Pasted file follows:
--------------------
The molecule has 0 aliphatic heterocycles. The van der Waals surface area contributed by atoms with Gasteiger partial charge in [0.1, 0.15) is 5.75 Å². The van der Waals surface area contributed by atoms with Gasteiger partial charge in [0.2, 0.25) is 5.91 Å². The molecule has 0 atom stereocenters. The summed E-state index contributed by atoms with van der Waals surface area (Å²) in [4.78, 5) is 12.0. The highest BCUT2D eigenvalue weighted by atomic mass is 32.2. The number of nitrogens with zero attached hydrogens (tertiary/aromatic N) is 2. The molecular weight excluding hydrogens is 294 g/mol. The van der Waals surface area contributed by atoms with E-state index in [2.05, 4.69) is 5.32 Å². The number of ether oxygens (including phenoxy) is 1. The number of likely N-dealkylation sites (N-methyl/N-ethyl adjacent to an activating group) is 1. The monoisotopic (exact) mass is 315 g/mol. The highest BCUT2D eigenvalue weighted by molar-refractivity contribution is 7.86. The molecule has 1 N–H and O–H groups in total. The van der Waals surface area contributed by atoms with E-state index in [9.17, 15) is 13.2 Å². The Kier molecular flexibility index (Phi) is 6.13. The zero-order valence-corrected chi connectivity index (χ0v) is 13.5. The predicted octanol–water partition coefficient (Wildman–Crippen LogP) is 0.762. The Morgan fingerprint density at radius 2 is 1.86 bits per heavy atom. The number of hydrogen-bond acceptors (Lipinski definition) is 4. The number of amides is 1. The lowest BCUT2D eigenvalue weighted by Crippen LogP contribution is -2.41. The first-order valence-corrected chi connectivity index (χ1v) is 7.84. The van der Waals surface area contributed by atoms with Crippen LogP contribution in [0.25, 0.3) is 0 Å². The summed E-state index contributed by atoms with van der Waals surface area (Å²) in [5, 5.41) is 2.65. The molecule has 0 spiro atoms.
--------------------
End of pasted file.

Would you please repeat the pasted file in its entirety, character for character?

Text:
The molecule has 0 aliphatic heterocycles. The van der Waals surface area contributed by atoms with Gasteiger partial charge in [0.1, 0.15) is 5.75 Å². The van der Waals surface area contributed by atoms with Gasteiger partial charge in [0.2, 0.25) is 5.91 Å². The molecule has 0 atom stereocenters. The summed E-state index contributed by atoms with van der Waals surface area (Å²) in [4.78, 5) is 12.0. The highest BCUT2D eigenvalue weighted by atomic mass is 32.2. The number of nitrogens with zero attached hydrogens (tertiary/aromatic N) is 2. The molecular weight excluding hydrogens is 294 g/mol. The van der Waals surface area contributed by atoms with E-state index in [2.05, 4.69) is 5.32 Å². The number of ether oxygens (including phenoxy) is 1. The number of likely N-dealkylation sites (N-methyl/N-ethyl adjacent to an activating group) is 1. The monoisotopic (exact) mass is 315 g/mol. The highest BCUT2D eigenvalue weighted by molar-refractivity contribution is 7.86. The molecule has 1 N–H and O–H groups in total. The van der Waals surface area contributed by atoms with E-state index in [9.17, 15) is 13.2 Å². The Kier molecular flexibility index (Phi) is 6.13. The zero-order valence-corrected chi connectivity index (χ0v) is 13.5. The predicted octanol–water partition coefficient (Wildman–Crippen LogP) is 0.762. The Morgan fingerprint density at radius 2 is 1.86 bits per heavy atom. The number of hydrogen-bond acceptors (Lipinski definition) is 4. The number of amides is 1. The lowest BCUT2D eigenvalue weighted by Crippen LogP contribution is -2.41. The first-order valence-corrected chi connectivity index (χ1v) is 7.84. The van der Waals surface area contributed by atoms with Crippen LogP contribution in [0.25, 0.3) is 0 Å². The summed E-state index contributed by atoms with van der Waals surface area (Å²) in [5, 5.41) is 2.65. The molecule has 0 spiro atoms.